When we arrived to the farmers market this morning we were FAMISHED!!! Perhaps it was the warm weather, or rather the bike ride to the market since the weather was finally good enough. Either way, ice coffee from Anodyne and a crepe was just what the doctor ordered. Believe it or not, this was our first time to La Creperie! It was fascinating to watch the process, especially the use of the crepe rake. We ordered one apricot jam and when asked “Would you like powdered sugar on that?” we thankfully paused, for the response was fantastic, “You gotta have powdered sugar, it’s what makes it low cal.” Though our crepe was amazing, it didn’t quite fill us up, so we trotted over to Ney’s for a sausage, egg and cheese sandwhich. Mmmm… Fitting that our morning was so centered on eating at the market because a reporter from the Journal Sentinel was roaming about doing research for an article about prepared food vendor culture at farmers markets.
To fill our fridge, we purchased a bunch of onions, crimini mushrooms, strawberries, spinach, and eggs. We also stopped by the Clock Shadow Creamery booth and tried the ricotta and the quark. Quark is a german cultured cheese with a unique punch of flavor, and these urban cheese mongers take it a step farther by providing many flavored varieties, as well as a website page full of quark recipes. If you haven’t stopped by their cheese factory in Walker’s Point, I highly recommend it. Not only can you indulge in a scoop of Purple Door Ice Cream, but you can also check out the innovative Clock Shadow Building.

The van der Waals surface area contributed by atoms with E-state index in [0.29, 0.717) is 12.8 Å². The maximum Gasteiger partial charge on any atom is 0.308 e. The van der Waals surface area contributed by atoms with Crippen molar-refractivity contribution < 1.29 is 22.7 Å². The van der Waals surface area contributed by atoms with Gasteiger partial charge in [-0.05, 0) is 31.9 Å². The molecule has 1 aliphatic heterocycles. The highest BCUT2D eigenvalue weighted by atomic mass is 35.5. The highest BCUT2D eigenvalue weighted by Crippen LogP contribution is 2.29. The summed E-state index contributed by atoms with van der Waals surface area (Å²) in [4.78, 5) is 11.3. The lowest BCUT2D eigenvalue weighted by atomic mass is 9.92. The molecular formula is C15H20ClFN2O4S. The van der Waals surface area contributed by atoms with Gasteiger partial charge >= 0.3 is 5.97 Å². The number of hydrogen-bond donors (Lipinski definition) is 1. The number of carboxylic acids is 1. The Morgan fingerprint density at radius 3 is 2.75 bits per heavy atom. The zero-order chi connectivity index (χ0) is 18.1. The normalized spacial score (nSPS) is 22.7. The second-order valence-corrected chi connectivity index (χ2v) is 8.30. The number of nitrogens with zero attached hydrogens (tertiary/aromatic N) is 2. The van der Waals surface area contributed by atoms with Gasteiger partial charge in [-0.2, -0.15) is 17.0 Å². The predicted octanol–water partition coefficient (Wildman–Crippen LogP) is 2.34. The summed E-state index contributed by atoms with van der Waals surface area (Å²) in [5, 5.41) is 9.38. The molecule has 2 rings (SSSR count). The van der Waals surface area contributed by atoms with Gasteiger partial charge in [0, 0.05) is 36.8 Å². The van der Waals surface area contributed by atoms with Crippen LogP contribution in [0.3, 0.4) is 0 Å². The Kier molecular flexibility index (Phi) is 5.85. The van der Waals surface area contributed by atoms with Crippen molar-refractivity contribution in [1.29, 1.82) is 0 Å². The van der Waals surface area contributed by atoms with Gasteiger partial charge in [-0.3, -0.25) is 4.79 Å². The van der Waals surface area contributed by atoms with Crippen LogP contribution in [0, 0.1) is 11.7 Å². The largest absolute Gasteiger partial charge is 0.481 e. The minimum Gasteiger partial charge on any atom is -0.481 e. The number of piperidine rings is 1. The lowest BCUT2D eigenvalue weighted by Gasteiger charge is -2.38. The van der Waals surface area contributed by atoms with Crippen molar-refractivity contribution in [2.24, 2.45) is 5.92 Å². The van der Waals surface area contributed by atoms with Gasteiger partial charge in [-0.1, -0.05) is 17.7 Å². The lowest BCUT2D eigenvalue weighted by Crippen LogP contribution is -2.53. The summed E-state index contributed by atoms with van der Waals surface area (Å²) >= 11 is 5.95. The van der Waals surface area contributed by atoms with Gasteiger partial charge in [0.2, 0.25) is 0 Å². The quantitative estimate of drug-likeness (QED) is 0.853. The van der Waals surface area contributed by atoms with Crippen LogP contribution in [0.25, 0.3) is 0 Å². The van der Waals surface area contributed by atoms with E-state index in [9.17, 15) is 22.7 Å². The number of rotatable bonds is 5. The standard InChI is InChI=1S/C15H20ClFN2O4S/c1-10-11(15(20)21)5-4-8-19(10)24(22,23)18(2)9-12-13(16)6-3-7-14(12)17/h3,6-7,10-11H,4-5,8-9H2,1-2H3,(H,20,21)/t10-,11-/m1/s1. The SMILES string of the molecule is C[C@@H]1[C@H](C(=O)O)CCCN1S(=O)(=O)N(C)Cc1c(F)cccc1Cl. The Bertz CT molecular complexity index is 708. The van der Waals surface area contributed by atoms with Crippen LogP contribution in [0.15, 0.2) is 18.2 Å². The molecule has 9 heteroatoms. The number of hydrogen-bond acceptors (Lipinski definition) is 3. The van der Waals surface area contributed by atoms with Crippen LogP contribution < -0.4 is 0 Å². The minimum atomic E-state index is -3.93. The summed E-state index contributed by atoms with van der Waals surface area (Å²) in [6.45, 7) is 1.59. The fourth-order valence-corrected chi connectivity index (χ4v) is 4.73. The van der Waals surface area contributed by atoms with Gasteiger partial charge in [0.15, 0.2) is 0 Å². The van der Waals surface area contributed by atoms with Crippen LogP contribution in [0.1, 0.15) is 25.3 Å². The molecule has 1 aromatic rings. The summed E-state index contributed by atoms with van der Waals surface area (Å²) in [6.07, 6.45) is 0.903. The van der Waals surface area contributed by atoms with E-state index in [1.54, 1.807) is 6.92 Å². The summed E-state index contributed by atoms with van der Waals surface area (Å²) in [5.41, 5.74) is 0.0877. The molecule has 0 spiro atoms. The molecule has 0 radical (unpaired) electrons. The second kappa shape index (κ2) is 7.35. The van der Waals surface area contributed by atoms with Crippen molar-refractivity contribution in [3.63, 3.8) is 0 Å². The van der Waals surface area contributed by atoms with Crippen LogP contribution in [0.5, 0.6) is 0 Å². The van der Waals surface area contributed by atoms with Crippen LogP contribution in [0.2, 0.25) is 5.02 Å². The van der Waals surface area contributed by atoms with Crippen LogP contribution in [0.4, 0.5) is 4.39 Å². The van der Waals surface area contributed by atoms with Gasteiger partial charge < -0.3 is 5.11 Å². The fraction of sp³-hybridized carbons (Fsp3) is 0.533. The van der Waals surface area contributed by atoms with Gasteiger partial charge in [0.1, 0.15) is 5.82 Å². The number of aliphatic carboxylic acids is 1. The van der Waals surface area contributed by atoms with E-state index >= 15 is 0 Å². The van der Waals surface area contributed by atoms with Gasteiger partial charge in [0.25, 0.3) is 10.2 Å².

This morning we also bought and got a lesson in beeswax. Jim is a wealth of knowledge and is always ready to share. He sells cappings beeswax, which is produced by the bees from ingested honey, it takes 10 lbs of honey to produce 1 lb of wax. There are endless uses, fixing a squeaky door, cooking, I’ve always seen it used by bookbinders to wax their string. Beeswax has an indefinite shelf life, according to Jim, bees vacuum seal their honeycombs with cappings wax, and if you found it one hundred years later, you could open it and eat the honey with no processing. An amazing product well worth researching.
And without further ado, here is our choice for ‘DOG OF THE WEEK‘
A Siberian Husky named Ramone (who was also there with a dog companion, another Siberian named Ziggy). According to their dog mom and dad who have had Siberians for 30 years, they are a difficult breed. Because they are do-ers you must give them something to do or else they’ll find something to do, but they are also very fun and loving.
There will be no farmers market next week, but you can still stop by to see the ‘South Shore Frolics and Parade.’ Till next time!